- A new email has given extra insight into wranglings between Trump and the National Archives.
- The message from May 2021 is an urgent request for the return of government documents.
- White House counsel Pat Cipollone apparently agreed they should be returned.
A newly published email from the legal fight over secret documents that former President Donald Trump kept after leaving office appears to show that White House counsel agreed that such files should be returned.
The message, obtained first by The Washington Post and then by The New York Times, is from a lawyer, Gary Stein, working for National Archives and Records Administration.
The agency contacted Trump’s lawyers about returning government documents soon after he left office in 2021, the email shows, and indicates that his top counsel had offered no objection.
Pat Cipollone, who served as White House counsel to Trump, agreed that the records should be returned to the government.
Trump has stubbornly sought to hold on the documents, despite his counsel admitting they were not his property, refusing to hand over the full records to the NARA despite repeated requests. The former president has privately described all of the records as “mine,” The New York Times reported.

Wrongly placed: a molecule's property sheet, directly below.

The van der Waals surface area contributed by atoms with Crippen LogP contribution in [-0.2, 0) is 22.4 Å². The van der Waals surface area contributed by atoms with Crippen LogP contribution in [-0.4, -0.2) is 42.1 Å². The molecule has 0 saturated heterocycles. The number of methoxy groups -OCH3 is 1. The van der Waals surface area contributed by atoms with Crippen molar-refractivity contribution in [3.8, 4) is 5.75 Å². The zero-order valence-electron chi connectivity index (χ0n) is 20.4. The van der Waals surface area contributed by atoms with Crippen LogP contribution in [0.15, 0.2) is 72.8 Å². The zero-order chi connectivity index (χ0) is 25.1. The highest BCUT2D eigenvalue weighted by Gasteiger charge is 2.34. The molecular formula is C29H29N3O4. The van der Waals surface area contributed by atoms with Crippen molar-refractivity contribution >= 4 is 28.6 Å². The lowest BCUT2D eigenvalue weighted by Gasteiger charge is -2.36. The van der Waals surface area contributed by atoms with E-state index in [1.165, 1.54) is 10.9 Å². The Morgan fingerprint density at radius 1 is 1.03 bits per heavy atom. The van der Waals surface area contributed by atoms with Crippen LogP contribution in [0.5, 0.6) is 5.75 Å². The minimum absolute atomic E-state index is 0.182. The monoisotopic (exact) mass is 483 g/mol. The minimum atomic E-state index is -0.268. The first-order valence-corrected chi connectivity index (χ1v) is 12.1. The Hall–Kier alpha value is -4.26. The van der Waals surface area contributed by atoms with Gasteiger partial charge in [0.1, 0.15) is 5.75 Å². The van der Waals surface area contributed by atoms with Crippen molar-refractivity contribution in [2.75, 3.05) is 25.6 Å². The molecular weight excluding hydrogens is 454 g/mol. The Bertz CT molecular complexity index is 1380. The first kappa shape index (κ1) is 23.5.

The message also shows the length of time — more than a year — that NARA sought to obtain the documents from Trump before officials resorted to executing the search warrant at Mar-a-Lago on August 8, 2022.
“It is also our understanding that roughly two dozen boxes of original presidential records were kept in the Residence of the White House over the course of President Trump’s last year in office,” Stein wrote.
He said they had not been given back, “despite a determination by Pat Cipollone in the final days of the administration that they need to be.”
“We know things are very chaotic, as they always are in the course of a one-term transition,” Stein wrote. “But it is absolutely necessary that we obtain and account for all presidential records.”
Trump’s handling of presidential records, including highly classified information, in the wake of leaving office is the subject of intense controversy.
Despite the May 2021 email and subsequent requests, Trump repeatedly resisted handing over all of the records he had taken with him. The National Archives revealed in January that those documents included top-level secrets.
The email made no specific mention of the classification level of the records it was seeking.
Trump has sought to portray the investigation as part of a political plot against him, and his allies have claimed that the government did not make sufficient attempts to resolve the matter without raiding his property.
But the letter undercuts those claims, indicating that the National Archives had sought Trump’s assistance in recovering the records before he left office, and that his lawyer made no objection to them being retrieved.
Insider has contacted representatives for Trump for comment.